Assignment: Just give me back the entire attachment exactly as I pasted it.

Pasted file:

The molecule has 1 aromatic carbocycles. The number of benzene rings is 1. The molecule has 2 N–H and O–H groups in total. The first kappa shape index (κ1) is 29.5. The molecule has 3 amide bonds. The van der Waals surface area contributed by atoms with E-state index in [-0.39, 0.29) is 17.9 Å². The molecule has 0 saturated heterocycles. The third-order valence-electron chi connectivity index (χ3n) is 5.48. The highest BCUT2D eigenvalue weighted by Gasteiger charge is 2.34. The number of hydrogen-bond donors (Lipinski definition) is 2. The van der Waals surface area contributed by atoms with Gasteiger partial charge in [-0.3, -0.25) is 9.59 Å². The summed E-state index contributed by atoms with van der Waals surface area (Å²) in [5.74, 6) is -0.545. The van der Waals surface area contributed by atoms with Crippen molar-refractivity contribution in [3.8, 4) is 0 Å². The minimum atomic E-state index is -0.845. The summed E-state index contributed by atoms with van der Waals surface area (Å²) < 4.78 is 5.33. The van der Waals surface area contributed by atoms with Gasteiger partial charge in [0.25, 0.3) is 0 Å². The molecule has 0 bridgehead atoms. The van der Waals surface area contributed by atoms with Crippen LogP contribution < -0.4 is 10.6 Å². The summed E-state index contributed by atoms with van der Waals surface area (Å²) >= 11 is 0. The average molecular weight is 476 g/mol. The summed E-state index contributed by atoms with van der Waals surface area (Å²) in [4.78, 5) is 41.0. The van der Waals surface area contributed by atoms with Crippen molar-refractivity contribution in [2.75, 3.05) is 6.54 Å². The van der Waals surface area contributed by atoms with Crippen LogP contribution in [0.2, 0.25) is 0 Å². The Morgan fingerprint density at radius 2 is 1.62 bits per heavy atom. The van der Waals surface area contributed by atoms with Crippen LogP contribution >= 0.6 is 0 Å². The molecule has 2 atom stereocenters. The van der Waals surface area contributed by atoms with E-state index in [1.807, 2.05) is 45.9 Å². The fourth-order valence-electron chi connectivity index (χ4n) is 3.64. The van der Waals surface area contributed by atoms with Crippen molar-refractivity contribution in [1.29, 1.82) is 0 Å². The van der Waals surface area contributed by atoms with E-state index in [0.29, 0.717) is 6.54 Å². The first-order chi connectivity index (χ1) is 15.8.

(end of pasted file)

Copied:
The molecule has 1 aromatic carbocycles. The number of benzene rings is 1. The molecule has 2 N–H and O–H groups in total. The first kappa shape index (κ1) is 29.5. The molecule has 3 amide bonds. The van der Waals surface area contributed by atoms with E-state index in [-0.39, 0.29) is 17.9 Å². The molecule has 0 saturated heterocycles. The third-order valence-electron chi connectivity index (χ3n) is 5.48. The highest BCUT2D eigenvalue weighted by Gasteiger charge is 2.34. The number of hydrogen-bond donors (Lipinski definition) is 2. The van der Waals surface area contributed by atoms with Gasteiger partial charge in [-0.3, -0.25) is 9.59 Å². The summed E-state index contributed by atoms with van der Waals surface area (Å²) in [5.74, 6) is -0.545. The van der Waals surface area contributed by atoms with Crippen molar-refractivity contribution in [3.8, 4) is 0 Å². The minimum atomic E-state index is -0.845. The summed E-state index contributed by atoms with van der Waals surface area (Å²) < 4.78 is 5.33. The van der Waals surface area contributed by atoms with Gasteiger partial charge in [0.25, 0.3) is 0 Å². The molecule has 0 bridgehead atoms. The van der Waals surface area contributed by atoms with Crippen LogP contribution < -0.4 is 10.6 Å². The summed E-state index contributed by atoms with van der Waals surface area (Å²) >= 11 is 0. The average molecular weight is 476 g/mol. The summed E-state index contributed by atoms with van der Waals surface area (Å²) in [4.78, 5) is 41.0. The van der Waals surface area contributed by atoms with Crippen molar-refractivity contribution in [2.75, 3.05) is 6.54 Å². The van der Waals surface area contributed by atoms with Crippen LogP contribution in [0.2, 0.25) is 0 Å². The Morgan fingerprint density at radius 2 is 1.62 bits per heavy atom. The van der Waals surface area contributed by atoms with Crippen LogP contribution >= 0.6 is 0 Å². The molecule has 2 atom stereocenters. The van der Waals surface area contributed by atoms with E-state index in [1.807, 2.05) is 45.9 Å². The fourth-order valence-electron chi connectivity index (χ4n) is 3.64. The van der Waals surface area contributed by atoms with Crippen molar-refractivity contribution in [1.29, 1.82) is 0 Å². The van der Waals surface area contributed by atoms with E-state index in [0.29, 0.717) is 6.54 Å². The first-order chi connectivity index (χ1) is 15.8.